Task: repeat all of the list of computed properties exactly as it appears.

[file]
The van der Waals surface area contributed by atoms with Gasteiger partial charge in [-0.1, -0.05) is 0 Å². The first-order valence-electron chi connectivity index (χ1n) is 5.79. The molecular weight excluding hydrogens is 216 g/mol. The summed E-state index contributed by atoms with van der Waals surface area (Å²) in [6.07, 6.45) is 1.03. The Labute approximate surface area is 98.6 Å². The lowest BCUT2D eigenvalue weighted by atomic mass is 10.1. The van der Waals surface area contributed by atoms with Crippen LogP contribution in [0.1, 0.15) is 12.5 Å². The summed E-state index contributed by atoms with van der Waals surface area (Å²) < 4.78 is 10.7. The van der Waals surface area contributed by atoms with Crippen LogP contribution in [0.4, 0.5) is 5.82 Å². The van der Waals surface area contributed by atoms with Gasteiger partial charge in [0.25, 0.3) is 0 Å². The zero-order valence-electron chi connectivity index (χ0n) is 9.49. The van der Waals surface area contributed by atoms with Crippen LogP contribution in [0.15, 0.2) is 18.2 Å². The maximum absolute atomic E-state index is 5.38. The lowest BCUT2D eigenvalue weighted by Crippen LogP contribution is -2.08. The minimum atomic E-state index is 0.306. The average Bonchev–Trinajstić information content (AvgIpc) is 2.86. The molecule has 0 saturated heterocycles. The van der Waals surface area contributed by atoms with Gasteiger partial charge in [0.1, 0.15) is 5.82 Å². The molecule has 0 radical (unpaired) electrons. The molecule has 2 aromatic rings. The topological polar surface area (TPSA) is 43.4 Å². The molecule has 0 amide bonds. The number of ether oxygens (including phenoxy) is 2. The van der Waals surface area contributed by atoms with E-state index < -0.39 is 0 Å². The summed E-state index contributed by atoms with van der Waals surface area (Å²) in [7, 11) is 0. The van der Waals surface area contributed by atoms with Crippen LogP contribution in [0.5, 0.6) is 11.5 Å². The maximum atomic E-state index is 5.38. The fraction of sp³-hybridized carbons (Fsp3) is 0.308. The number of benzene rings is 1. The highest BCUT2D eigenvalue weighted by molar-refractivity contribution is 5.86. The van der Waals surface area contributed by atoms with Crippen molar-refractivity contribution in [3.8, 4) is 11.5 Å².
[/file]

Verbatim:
The van der Waals surface area contributed by atoms with Gasteiger partial charge in [-0.1, -0.05) is 0 Å². The first-order valence-electron chi connectivity index (χ1n) is 5.79. The molecular weight excluding hydrogens is 216 g/mol. The summed E-state index contributed by atoms with van der Waals surface area (Å²) in [6.07, 6.45) is 1.03. The Labute approximate surface area is 98.6 Å². The lowest BCUT2D eigenvalue weighted by atomic mass is 10.1. The van der Waals surface area contributed by atoms with Crippen LogP contribution in [0.1, 0.15) is 12.5 Å². The summed E-state index contributed by atoms with van der Waals surface area (Å²) < 4.78 is 10.7. The van der Waals surface area contributed by atoms with Crippen LogP contribution in [0.4, 0.5) is 5.82 Å². The van der Waals surface area contributed by atoms with Gasteiger partial charge in [0.25, 0.3) is 0 Å². The zero-order valence-electron chi connectivity index (χ0n) is 9.49. The van der Waals surface area contributed by atoms with Crippen LogP contribution in [0.15, 0.2) is 18.2 Å². The maximum absolute atomic E-state index is 5.38. The lowest BCUT2D eigenvalue weighted by Crippen LogP contribution is -2.08. The minimum atomic E-state index is 0.306. The average Bonchev–Trinajstić information content (AvgIpc) is 2.86. The molecule has 0 saturated heterocycles. The van der Waals surface area contributed by atoms with Gasteiger partial charge in [0.1, 0.15) is 5.82 Å². The molecule has 0 radical (unpaired) electrons. The molecule has 2 aromatic rings. The topological polar surface area (TPSA) is 43.4 Å². The molecule has 0 amide bonds. The number of ether oxygens (including phenoxy) is 2. The van der Waals surface area contributed by atoms with E-state index < -0.39 is 0 Å². The summed E-state index contributed by atoms with van der Waals surface area (Å²) in [7, 11) is 0. The van der Waals surface area contributed by atoms with Crippen LogP contribution in [0.5, 0.6) is 11.5 Å². The maximum atomic E-state index is 5.38. The fraction of sp³-hybridized carbons (Fsp3) is 0.308. The number of benzene rings is 1. The highest BCUT2D eigenvalue weighted by molar-refractivity contribution is 5.86. The van der Waals surface area contributed by atoms with Crippen molar-refractivity contribution in [3.8, 4) is 11.5 Å².